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The SESCO Report – September 2008

SESCO's Top 10 COBRA Mistakes

The Consolidated Omnibus Budget Reconciliation Act (COBRA) enables employees and their dependents to continue to be covered under an employer's health plan due to job loss or other circumstances which would create a qualifying event. While the concept may seem simple enough, COBRA's administrative, recordkeeping and notice requirements continue to be cumbersome and in addition, failure to comply can create significant liability for employers who have to "repurchase" insurance on behalf of an ex-employee and/or their dependents.

The following are some of the most common mistakes we at SESCO find during our compliance assessments.

1. Assuming that COBRA only applies to Health Maintenance Organizations (HMO's) and Preferred Provider Organizations (PPO's), and insured and self-insured plans providing medical benefits. COBRA applies to employer-maintained group health plans that provide medical care to employees, former employees and their families. Additional coverage can include retiree health plans, prescription drug plans, some cafeteria plans, vision/hearing and dental plans, flexible spending accounts and others.

2. Assuming that the 60 days in which a qualified beneficiary has to elect coverage is the maximum amount of time they can be afforded. COBRA stipulates that a qualified beneficiary must have a minimum of 60 days to elect COBRA coverage, and then the election period can end no sooner than 60 days of the later of the date coverage is lost or the date that the notice to the qualified beneficiary sent. The 60 days does not run based upon the employee's separation date but the date that the notice was sent to the qualified beneficiary.

3. Assuming that the news of a qualifying event must be given by the covered employee. The law clearly states that notice may be given by a covered employee as well as a qualified beneficiary. Hence, a covered employee's spouse could trigger notice obligations.

4. Failing to establish reasonable procedures by which qualified beneficiaries can provide notice of qualifying events. For procedures to be reasonable, they must be described in the summary plan descriptions; specify the individual or entity who receives such notices; specify the means by which notice may be given; and describe the information concerning the qualifying event or disability determination. Without proper procedures in place, any type of notice received from a qualified beneficiary triggers your duty to comply. To avoid complications, start by documenting a definition of proper notice, how employees must give notice, and from who it may come.

5. Not distributing required notices in a timely manner. An initial notice must be provided to employees and their spouses within 90 days after health plan coverage begins.

Employers have 30 days to notify plan administrators after an employee experiences a qualifying event of termination.

The plan administration must provide the notice to individuals qualified to elect COBRA within 14 days after receiving notice of a qualified event.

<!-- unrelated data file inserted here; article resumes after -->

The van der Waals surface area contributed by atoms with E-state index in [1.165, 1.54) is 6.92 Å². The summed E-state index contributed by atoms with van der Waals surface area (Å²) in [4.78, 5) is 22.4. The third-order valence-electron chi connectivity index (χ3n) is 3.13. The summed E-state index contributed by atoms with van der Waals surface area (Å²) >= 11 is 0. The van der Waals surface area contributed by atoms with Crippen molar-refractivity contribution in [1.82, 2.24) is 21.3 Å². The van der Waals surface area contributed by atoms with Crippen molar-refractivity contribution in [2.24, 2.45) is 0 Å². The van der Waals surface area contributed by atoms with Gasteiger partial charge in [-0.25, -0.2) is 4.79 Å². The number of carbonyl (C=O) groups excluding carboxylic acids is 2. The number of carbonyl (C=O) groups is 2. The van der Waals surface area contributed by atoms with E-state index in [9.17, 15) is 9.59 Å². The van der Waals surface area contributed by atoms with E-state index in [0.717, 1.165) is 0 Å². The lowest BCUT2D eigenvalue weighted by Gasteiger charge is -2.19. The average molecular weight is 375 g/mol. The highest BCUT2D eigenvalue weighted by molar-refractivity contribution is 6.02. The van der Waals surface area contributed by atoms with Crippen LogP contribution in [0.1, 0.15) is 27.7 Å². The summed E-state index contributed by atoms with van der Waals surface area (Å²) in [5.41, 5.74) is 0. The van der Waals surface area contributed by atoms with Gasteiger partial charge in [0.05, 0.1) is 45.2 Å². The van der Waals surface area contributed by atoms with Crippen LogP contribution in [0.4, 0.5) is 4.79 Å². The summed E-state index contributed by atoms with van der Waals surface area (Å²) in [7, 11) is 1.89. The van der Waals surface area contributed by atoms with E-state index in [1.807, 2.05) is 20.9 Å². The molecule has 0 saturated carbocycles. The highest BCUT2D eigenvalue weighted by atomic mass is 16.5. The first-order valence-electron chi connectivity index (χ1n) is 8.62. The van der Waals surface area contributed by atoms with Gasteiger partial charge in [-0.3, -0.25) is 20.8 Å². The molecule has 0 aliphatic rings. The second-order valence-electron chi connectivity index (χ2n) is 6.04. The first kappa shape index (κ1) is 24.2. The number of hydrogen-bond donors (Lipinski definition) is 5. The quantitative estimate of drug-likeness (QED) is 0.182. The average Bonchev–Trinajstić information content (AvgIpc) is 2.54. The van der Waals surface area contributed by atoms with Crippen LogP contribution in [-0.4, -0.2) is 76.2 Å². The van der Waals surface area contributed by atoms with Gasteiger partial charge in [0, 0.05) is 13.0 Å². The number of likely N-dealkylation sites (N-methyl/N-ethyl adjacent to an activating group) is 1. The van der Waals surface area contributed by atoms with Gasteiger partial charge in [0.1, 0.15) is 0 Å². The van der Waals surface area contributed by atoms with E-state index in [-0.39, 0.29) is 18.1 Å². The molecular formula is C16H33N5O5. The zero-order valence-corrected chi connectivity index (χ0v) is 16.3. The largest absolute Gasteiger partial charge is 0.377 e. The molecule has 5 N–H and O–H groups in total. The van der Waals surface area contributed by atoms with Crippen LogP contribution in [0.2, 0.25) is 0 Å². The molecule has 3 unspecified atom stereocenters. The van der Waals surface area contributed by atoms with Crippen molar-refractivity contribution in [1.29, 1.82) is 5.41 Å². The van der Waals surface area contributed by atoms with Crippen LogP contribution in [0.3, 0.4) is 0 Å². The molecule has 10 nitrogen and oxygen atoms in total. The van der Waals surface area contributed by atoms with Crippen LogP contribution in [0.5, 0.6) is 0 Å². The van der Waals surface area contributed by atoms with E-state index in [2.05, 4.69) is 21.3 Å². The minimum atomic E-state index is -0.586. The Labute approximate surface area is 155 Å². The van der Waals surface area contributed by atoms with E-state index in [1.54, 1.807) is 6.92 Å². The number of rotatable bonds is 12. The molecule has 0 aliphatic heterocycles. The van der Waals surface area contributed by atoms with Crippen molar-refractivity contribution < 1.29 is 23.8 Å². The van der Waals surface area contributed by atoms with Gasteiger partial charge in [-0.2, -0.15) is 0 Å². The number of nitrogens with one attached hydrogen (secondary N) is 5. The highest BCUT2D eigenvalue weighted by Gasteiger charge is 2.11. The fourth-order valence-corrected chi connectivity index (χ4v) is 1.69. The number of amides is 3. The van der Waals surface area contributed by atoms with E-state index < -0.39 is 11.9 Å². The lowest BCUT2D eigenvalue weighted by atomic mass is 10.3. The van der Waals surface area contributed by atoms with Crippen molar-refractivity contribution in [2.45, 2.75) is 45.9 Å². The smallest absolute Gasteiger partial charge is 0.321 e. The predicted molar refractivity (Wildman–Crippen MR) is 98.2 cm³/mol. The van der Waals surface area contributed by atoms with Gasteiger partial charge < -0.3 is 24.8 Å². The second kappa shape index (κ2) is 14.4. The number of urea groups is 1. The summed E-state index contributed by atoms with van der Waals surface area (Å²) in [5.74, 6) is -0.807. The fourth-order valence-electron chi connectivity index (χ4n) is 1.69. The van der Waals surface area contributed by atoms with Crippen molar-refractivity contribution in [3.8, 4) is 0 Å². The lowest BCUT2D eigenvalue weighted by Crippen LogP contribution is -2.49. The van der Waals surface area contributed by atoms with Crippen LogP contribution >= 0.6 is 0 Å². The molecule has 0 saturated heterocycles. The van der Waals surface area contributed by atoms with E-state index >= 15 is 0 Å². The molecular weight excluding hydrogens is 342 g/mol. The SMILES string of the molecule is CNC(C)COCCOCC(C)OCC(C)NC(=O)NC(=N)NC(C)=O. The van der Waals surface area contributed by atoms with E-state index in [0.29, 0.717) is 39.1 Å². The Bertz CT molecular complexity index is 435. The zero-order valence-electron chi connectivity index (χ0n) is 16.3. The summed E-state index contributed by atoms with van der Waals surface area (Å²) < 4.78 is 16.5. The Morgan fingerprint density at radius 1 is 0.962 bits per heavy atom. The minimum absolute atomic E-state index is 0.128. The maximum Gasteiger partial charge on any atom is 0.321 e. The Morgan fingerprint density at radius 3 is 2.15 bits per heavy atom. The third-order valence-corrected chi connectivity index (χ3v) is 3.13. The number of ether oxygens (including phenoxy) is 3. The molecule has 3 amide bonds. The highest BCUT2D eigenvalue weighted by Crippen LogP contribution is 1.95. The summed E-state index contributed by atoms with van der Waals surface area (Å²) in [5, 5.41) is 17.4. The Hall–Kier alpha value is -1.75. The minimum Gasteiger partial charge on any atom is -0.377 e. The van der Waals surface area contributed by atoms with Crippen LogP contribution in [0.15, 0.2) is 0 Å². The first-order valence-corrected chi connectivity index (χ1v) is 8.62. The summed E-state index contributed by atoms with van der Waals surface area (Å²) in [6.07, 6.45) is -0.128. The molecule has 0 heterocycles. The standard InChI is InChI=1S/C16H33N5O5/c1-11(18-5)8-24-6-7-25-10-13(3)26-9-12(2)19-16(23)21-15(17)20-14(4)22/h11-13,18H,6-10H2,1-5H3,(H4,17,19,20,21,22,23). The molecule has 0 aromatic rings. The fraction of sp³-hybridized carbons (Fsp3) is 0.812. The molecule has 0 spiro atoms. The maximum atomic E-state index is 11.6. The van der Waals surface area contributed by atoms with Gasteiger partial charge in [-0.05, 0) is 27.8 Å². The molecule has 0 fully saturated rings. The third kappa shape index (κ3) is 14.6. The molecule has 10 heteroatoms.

The plan administrator must send a notice that coverage isn't available within 14 days of receiving a request for COBRA coverage whether it relates to a first or second qualifying event.

If the plan administrator determines that COBRA coverage will end before the maximum COBRA coverage period ends, it must notify the qualified beneficiary as soon as practical.

6. Failing to retain proof that a notice was mailed to qualified beneficiary. Always use certified mail or express mail when forwarding COBRA notices to qualified beneficiaries.

7. Failing to recognize that under certain circumstances, qualified beneficiaries are permitted to change coverage. While coverage offered under COBRA must be identical to the coverage the qualified beneficiary had prior to the event, employers can elect to provide him or her with the choice of dropping optional benefits such as dental and vision care.

8. Assuming that when a former employee on COBRA becomes entitled to Medicare, his or her spouse experiences a second qualifying event and is automatically entitled to 36 months of COBRA coverage. Under IRS Revenue Ruling 2004-22, a former employee's Medicare entitlement is usually not considered to be a second qualifying event.

9. Not fully grasping when an employee can legally terminate a qualified beneficiary's COBRA coverage. There are five (5) situations when an employer can terminate COBRA coverage:

All health plans are terminated.

The qualified beneficiary fails to pay the COBRA premium in a timely manner.

The qualified beneficiary is covered by another plan.

The qualified beneficiary is entitled to Medicare.

The qualified beneficiary is found to no longer be disabled (for those who have had coverage extended 29 months due to disability).

10. Assuming that taking a Family and Medical Leave Act (FMLA) leave of absence is a qualifying event for COBRA purposes. Taking a leave under Family and Medical Leave does not constitute a qualifying event under COBRA.

COBRA is a very complex piece of legislation requiring employers to pay close attention to their documentation practices. SESCO provides COBRA compliance reviews. To schedule your audit, simply contact SESCO. SESCO also authors a compliance administrative guide complete with all the necessary forms to ensure compliance. This manual is $40.00 and it can be ordered by calling SESCO at 423-764-4127, or visiting our website at and clicking on "Publications."

Seven Tips for Management Success

There is no question that today's leader/manager working on the frontline is in one of the most difficult and demanding positions one can have. As organizations continue to flatten reducing the number of managers and delegate more responsibility and accountability, frontline leaders and managers, more than anyone else, have an opportunity to positively affect their organization's bottom line.